SACRAMENTO, Oct. 12 (UPI) -- California Gov. Jerry Brown rejected a bill that would have involved the state in sexual assault policies on college campuses.
The legislation, AB 967, would have required any college that receives state aid to impose stricter sexual-assault policies and uniform punishments for violators.
These punishments would have included a minimum of two years' suspension and potential expulsion. Additionally, institutions would have had to furnish annual reports about sexual conduct and associated investigations on their campuses.
In his veto message Brown said that although no student was likely to receive preferential treatment when being disciplined for sexual violence, signing the bill could potentially "deprive professionals form using their better judgment to discipline according to relevant circumstances." He also said that signing the bill may lead to the state becoming responsible in writing up penalty policies for college campuses.
"I don't think it is necessary at this point," Brown wrote, "for the state to directly instert itself into the disciplinary and governing processes of all private nonprofit and public colleges in California."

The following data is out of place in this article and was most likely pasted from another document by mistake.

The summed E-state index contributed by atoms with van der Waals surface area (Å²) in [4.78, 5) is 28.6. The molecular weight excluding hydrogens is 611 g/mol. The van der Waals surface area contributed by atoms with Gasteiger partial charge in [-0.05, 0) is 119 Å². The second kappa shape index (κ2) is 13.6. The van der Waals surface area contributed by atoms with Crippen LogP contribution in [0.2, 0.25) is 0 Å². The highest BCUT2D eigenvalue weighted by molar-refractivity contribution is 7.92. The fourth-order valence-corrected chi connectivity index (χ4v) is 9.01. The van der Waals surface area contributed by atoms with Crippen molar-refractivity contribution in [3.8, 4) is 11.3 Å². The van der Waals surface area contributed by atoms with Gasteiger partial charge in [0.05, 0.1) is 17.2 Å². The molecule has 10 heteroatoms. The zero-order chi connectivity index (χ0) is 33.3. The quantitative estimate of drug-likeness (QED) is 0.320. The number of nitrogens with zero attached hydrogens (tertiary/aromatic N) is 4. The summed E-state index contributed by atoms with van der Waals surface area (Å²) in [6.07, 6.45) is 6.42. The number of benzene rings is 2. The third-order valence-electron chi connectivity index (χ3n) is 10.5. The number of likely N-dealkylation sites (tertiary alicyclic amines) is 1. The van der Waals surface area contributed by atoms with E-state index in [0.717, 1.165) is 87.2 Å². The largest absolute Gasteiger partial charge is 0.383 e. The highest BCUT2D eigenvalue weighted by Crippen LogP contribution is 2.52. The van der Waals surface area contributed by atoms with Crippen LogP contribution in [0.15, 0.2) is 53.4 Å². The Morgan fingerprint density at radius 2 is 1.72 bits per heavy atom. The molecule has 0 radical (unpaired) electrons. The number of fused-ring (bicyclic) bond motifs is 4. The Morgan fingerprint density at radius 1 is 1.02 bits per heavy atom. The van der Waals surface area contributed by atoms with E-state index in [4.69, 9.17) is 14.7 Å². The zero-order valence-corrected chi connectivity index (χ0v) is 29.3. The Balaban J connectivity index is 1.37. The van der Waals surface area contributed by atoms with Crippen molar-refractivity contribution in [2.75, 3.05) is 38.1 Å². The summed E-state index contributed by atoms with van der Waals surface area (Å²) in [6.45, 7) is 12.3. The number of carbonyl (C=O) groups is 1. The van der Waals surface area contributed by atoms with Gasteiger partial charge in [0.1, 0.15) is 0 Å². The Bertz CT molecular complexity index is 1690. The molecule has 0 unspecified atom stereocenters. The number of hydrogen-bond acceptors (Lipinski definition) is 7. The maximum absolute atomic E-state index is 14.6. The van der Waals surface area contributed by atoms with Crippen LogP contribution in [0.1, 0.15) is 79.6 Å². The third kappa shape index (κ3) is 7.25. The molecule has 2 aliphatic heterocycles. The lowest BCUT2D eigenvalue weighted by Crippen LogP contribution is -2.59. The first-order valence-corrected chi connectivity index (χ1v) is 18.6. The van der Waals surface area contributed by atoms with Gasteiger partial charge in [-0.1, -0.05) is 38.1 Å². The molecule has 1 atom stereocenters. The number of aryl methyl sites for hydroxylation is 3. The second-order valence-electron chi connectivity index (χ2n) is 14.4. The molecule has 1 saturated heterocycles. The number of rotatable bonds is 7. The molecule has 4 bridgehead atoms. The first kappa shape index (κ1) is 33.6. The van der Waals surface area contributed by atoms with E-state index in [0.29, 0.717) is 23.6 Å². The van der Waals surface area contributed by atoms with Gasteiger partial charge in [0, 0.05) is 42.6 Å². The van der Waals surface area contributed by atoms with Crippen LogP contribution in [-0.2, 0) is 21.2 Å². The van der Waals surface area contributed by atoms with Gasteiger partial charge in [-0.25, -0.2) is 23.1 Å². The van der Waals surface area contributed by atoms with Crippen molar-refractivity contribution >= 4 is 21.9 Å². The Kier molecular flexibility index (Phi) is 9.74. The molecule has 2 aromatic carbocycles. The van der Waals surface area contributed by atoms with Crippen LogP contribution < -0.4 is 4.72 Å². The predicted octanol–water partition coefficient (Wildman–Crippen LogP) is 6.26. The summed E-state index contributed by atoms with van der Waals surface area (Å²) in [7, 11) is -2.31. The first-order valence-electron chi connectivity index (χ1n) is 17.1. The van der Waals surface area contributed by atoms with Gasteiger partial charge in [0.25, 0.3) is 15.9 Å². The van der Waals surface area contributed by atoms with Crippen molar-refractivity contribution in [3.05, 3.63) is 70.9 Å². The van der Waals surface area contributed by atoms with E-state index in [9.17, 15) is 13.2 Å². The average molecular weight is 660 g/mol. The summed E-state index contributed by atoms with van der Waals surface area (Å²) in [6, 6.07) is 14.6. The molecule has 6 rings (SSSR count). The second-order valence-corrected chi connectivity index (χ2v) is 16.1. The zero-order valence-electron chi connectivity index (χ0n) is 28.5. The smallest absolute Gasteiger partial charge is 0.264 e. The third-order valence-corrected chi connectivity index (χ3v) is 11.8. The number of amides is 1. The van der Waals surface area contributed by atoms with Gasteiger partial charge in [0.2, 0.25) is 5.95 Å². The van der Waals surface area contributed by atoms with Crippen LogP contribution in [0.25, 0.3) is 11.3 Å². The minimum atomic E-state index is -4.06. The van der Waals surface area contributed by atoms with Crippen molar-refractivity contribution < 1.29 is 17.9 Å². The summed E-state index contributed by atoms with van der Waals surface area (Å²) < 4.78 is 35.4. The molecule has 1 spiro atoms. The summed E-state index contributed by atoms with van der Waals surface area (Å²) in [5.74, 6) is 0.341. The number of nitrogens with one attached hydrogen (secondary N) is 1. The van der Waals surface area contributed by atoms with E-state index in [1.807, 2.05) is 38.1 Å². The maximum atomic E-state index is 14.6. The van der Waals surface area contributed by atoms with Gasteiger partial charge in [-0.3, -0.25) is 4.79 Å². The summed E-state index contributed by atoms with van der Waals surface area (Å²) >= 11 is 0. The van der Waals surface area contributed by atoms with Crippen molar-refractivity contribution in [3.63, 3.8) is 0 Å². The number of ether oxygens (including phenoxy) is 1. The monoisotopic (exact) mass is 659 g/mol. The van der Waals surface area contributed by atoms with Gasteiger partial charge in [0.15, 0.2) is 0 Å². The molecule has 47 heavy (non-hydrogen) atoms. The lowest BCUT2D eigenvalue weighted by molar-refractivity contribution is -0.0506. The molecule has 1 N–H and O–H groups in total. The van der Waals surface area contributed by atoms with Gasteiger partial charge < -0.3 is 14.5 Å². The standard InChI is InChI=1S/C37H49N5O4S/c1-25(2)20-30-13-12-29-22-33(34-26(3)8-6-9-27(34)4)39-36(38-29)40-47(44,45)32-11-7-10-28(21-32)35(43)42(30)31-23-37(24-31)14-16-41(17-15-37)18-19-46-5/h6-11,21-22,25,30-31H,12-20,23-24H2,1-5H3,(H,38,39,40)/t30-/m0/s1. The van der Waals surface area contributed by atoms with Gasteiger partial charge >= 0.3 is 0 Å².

The veto was part of a 61-bill package Brown addressed over the weekend.
He signed a controversial bill allowing concealed weapons on college campuses, banned the use of the name "redskin" for school mascots and refused to block Conferederate names from public buildings. He also disallowed experimental drugs for sick individuals, prohibited baseball players from chewing tobacco on a playing field and legalized electric skateboards.
SFGate.com reported, schools have until 2017 to remove any use of the name "redskins," which is considered "racially derogatory" to Native Americans.
Four public high schools -- Gustine High School in Merced County, Calaveras High School in Calaveras County, Chowchilla Union High School in Madera County and Tulare Union High School in Tulare County -- are affected.
Brown also signed AB 1422, which will require ride-sharing companies like Uber to work with the Department of Motor Vehicles and check the driving records of its employees often.
He vetoed a bill that would have provided employees with unpaid time off to care for family members.
The Los Angeles Times reported that Brown outlined his priorities for the next legislative session in his veto messages and signing statements. His goals include finding better financial backing for public healthcare, stymieing restrictions on the cost of water and opening a holistic investigation into California's criminal justice system.